June 21, 1976
New Orleans, La. – I have come to this sweat-stained city on the Gulf Coast to interview a classmate, and to think about the honor scandal which over the past two months has cracked the granite upon which rests the United States Military Academy. Somehow the two mesh comfortably for me, the heat, a ground-fog of steam on Ursulines Street, below my wrought iron balcony in the French Quarter, and the idea of confronting that which we were taught was never to be questioned, the honor code, the “conscience of the Army,” generals keep calling it in interviews on TV and in the newspapers. I feel at home here in my dinky room in the French Quarter. It’s about the size of the room I had at West Point when I first arrived in June of 1965. For some reason, the heat feels good. I guess on a basic level I equate sweat with work, not a revolutionary notion, but one which has its parallels with the story I’m about to tell.
I have watched the West Point honor scandal unfold in the newspapers with great interest, as have the classmates I have interviewed, and I would imagine, most Academy graduates still alive. In fact, over the past months I have been asked a recurring question: When is someone going to give you an assignment to “cover” the honor scandal? For a token West Pointer in the world of journalism, the question is logical enough. Yet so far as I am concerned, there has been no burning need for a graduate to go up to West Point and “cover” the story in the traditional journalistic sense. I have watched reports on local New York City TV, and have followed the stories in the New York Times and in the newsweeklies. In addition, I have functioned as a kind of consultant to Myra Friedman, who will soon publish a New York Times Sunday Magazine article on the scandal. From her, I have learned a few facts which lie just slightly behind the news. On the whole, the articles published by the New York Times have been accurate, with a few minor exceptions which have to do with certain truths Academy graduates understand, and outsiders simply do not.
Academy officials, their backs against the proverbial wall, have been remarkably forthcoming, especially in view of the performance of former Superintendents of the Academy when confronted with similar, but lesser, scandals. Suffice to say that the scandal which has uncovered itself at the Academy this year has been virtually drenched in the sunlight of news attention, and from that perspective, nothing I could do as a reporter on the scene could conceivably add in a significant way to the information available in the mass media.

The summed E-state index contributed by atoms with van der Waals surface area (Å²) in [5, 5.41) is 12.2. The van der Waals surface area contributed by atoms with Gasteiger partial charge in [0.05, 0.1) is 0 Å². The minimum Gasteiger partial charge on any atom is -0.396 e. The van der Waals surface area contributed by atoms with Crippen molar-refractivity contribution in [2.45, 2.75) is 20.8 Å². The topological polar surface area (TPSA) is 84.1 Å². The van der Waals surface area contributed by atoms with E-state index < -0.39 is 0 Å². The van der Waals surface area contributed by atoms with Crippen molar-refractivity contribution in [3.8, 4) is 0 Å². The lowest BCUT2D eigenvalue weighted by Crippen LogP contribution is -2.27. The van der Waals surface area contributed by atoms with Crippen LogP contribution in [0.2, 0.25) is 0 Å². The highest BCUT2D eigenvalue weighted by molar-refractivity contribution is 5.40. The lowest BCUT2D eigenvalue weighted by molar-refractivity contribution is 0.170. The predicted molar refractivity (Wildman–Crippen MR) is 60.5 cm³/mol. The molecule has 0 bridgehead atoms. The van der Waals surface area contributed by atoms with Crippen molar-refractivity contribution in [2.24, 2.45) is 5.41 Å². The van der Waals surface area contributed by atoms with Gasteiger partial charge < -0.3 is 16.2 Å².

It is a perspective behind the current scandal that TV reports and newspaper stories have lacked, a sense of history, that what is happening in 1976 at the Academy is really nothing new. Most reports on the scandal dutifully recount the famous 1951 scandal involving most of the football team. One reporter even dug up a minor (40 cadets expelled) scandal from 1966, on which at the time there was nary a line to be seen in the press. This was because, and here I must digress for an instant, we were hauled into company-sized meetings and told not to write to parents, friends, or girlfriends about the scandal, for fear rumor would become news.
The West Point honor scandal has become a kind of post-Watergate test of the national consciousness, as if God were pulling the big dipstick and checking out oil, to see if we are serious about the post-Watergate morality which has gotten heavy play on editorial pages and political tongues alike. The scandal has turned into a tragi-comic drama played out against the sexual foibles of Congress, the very folks who appoint cadets to West Point in the first place. The Corps of Cadets, it seems to me, are caught in a modern Catch 22, between a rock and a hard place, they’re damned-if-they-do-and-damned-if-they-don’t. Meanwhile around the country motel doors are opened and national leaders scamper for the bushes trailing behind them the musky scent of lust and greed. On TV they can watch a convicted felon, John Erlichman, and an ex-Vice President, convicted of a charge reduced from a felony, shilling their half-baked novels to an audience apparently as hungry for cheap self-abuse as they are for Mary Hartman, Mary Hartman. The spectacle of America in the year of its Bicentennial must be a tough nut to swallow up at West Point, the only place in America where lying is officially and effectively speaking, illegal; where you are not just your brother’s keeper, but his accuser, prosecutor, and jury as well, under the so-called “toleration” clause of the honor code. It’s one of the great ironies of West Point history that the last bastion of forced church attendance in America (it was eliminated by the Supreme Court in 1971) does not have a statue of Judas next to that of George S. Patton.